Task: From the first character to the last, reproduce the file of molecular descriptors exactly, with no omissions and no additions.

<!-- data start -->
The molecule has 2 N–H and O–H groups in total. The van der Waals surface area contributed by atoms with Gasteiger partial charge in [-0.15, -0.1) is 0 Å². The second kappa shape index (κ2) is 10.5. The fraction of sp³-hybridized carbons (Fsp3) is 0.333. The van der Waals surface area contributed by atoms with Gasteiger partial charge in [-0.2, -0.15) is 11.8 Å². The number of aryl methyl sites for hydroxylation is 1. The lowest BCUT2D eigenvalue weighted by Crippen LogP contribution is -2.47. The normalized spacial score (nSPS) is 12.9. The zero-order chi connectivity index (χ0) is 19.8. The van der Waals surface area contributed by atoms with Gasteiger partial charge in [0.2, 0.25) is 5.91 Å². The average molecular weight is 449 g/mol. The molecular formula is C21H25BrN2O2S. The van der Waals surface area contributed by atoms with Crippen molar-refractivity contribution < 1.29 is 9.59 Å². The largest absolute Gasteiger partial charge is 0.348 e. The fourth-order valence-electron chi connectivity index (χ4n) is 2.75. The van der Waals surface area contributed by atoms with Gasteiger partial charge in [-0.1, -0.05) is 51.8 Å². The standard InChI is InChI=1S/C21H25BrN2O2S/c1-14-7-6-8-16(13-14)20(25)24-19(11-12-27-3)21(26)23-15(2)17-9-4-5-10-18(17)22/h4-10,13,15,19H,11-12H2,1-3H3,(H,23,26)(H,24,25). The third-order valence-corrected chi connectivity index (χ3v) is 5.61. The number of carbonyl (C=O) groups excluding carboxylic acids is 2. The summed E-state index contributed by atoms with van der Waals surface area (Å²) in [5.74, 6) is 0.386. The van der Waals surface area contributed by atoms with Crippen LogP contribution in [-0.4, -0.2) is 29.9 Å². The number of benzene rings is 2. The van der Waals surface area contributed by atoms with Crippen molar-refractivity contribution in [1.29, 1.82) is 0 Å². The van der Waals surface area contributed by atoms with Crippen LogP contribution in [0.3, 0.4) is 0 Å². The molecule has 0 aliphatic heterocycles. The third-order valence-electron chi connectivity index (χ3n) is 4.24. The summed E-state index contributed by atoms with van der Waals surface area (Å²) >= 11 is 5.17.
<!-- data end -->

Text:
The molecule has 2 N–H and O–H groups in total. The van der Waals surface area contributed by atoms with Gasteiger partial charge in [-0.15, -0.1) is 0 Å². The second kappa shape index (κ2) is 10.5. The fraction of sp³-hybridized carbons (Fsp3) is 0.333. The van der Waals surface area contributed by atoms with Gasteiger partial charge in [-0.2, -0.15) is 11.8 Å². The number of aryl methyl sites for hydroxylation is 1. The lowest BCUT2D eigenvalue weighted by Crippen LogP contribution is -2.47. The normalized spacial score (nSPS) is 12.9. The zero-order chi connectivity index (χ0) is 19.8. The van der Waals surface area contributed by atoms with Gasteiger partial charge in [0.2, 0.25) is 5.91 Å². The average molecular weight is 449 g/mol. The molecular formula is C21H25BrN2O2S. The van der Waals surface area contributed by atoms with Crippen molar-refractivity contribution < 1.29 is 9.59 Å². The largest absolute Gasteiger partial charge is 0.348 e. The fourth-order valence-electron chi connectivity index (χ4n) is 2.75. The van der Waals surface area contributed by atoms with Gasteiger partial charge in [-0.1, -0.05) is 51.8 Å². The standard InChI is InChI=1S/C21H25BrN2O2S/c1-14-7-6-8-16(13-14)20(25)24-19(11-12-27-3)21(26)23-15(2)17-9-4-5-10-18(17)22/h4-10,13,15,19H,11-12H2,1-3H3,(H,23,26)(H,24,25). The third-order valence-corrected chi connectivity index (χ3v) is 5.61. The number of carbonyl (C=O) groups excluding carboxylic acids is 2. The summed E-state index contributed by atoms with van der Waals surface area (Å²) in [5.74, 6) is 0.386. The van der Waals surface area contributed by atoms with Crippen LogP contribution in [-0.4, -0.2) is 29.9 Å². The number of benzene rings is 2. The van der Waals surface area contributed by atoms with Crippen molar-refractivity contribution in [1.29, 1.82) is 0 Å². The van der Waals surface area contributed by atoms with Crippen LogP contribution in [0.3, 0.4) is 0 Å². The molecule has 0 aliphatic heterocycles. The third-order valence-electron chi connectivity index (χ3n) is 4.24. The summed E-state index contributed by atoms with van der Waals surface area (Å²) >= 11 is 5.17.